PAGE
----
France unveils ambitious energy bill for greener nation

Jun 18, 2014
French Environment and Energy Minister Segolene Royal delivers a speech about energy transition on June 18, 2014 in Paris

France on Wednesday unveiled a much-anticipated bill to reduce the country's dependency on nuclear energy and fossil fuels, after months of intense debate over one of the Socialist government's pet projects.

The planned law, presented to the cabinet by energy and environment minister Segolene Royal, seeks to make France a greener country and reduce the nation's energy bill.

The bill is a chance "to develop new technologies, clean transport, and therefore to improve companies' competitiveness," Royal told reporters after the cabinet meeting.

It aims to cut the country's final energy consumption in half by 2050 and reduce the use of by 30 percent by 2030, in comparison with 2012 when Francois Hollande was elected president.

It also looks to reduce France's huge dependency on for electricity from 75 percent to 50 percent—one of Hollande's campaign promises—and to increase the use of renewables.

The bill lays out scores of measures including an obligation to make buildings and houses more energy efficient during renovations and installing seven million charging stations for electric cars over the next 15 years.

The bill, which still has to go through a long parliamentary process, was the subject of an intense nine-month debate as companies, NGOs, lawmakers and unions each fought their corners.

Experts estimate it will cost the country between 15 and 30 billion euros in investments every year until the so-called "energy transition" is completed.

An official statement handed to the cabinet noted that the investment "will have a powerful leverage effect to accelerate green growth and job creation."

Royal told reporters that the aim was to create 100,000 jobs in the sector.

Explore further: Investments may make or break climate change

add to favorites email to friend print save as pdf

Related Stories

Investments may make or break climate change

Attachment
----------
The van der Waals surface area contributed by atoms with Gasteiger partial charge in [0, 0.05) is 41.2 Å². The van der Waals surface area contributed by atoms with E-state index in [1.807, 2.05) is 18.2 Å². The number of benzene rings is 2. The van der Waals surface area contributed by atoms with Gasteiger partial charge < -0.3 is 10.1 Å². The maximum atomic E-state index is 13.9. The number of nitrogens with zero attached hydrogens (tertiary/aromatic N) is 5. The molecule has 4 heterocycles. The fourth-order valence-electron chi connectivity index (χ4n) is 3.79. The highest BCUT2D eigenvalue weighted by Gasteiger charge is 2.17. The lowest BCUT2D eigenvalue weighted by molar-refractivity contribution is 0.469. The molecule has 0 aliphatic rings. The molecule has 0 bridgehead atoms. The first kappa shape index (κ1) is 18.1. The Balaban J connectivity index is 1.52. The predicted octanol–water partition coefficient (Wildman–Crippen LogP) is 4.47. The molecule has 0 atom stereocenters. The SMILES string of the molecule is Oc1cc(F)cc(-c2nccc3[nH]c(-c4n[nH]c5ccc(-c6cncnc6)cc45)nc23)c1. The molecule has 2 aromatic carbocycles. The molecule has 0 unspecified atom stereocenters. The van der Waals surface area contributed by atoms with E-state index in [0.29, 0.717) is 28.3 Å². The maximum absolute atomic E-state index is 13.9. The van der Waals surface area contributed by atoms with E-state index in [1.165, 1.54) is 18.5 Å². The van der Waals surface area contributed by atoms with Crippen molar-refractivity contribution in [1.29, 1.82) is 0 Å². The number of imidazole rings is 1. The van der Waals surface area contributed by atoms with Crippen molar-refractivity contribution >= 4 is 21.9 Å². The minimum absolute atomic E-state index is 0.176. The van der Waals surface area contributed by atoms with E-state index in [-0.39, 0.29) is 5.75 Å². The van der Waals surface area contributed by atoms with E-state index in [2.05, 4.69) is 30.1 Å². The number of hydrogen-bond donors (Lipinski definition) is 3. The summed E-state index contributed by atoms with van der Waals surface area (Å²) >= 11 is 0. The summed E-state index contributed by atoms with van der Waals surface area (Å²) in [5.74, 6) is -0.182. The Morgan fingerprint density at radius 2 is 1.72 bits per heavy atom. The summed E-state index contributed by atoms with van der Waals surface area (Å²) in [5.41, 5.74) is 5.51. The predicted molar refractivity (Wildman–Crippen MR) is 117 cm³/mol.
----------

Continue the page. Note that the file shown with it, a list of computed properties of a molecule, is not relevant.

Jun 04, 2014

A new International Energy Association (IEA) report, released today, says that the current trend of energy investments falls well short of the amount needed to avoid dangerous global warming, and policies ...

France's Hollande outlines 'green' energy policy

Sep 14, 2012

President Francois Hollande Friday pledged to close France's oldest operational nuclear plant in 2016 and rejected seven proposals for shale gas exploration on health and environment concerns.

German cabinet approves CO2 storage bill

Apr 13, 2011

Germany's cabinet approved a draft law on storing carbon dioxide underground on Wednesday after months of debate as Europe's top economy wrangles over energy policy following Japan's nuclear disaster.

Recommended for you

Preparing for a zero-emission urban bus system

16 hours ago

In order to create a competitive and sustainable transport system, the EU must look to alternative fuels to replace or complement petrol and diesel. Not only will this reduce transport emissions but it will ...

Exploring the value of 'Energy Star' homes

16 hours ago

The numbers in neat columns tell—column by column, page by page—a story spread out across Carmen Carrión-Flores' desk at Binghamton University. It's a great story, she says; she just doesn't know how ...

Toward a networked energy future

Oct 29, 2014

February 1, 2050, is a good day for German electricity consumers. The breeze off the north coast is blowing so strongly that offshore wind farms and the wind turbines on land are running non-stop. Since it's ...

User comments : 0

Please sign in to add a comment. Registration is free, and takes less than a minute. Read more

Click here to reset your password.
Sign in to get notified via email when new comments are made.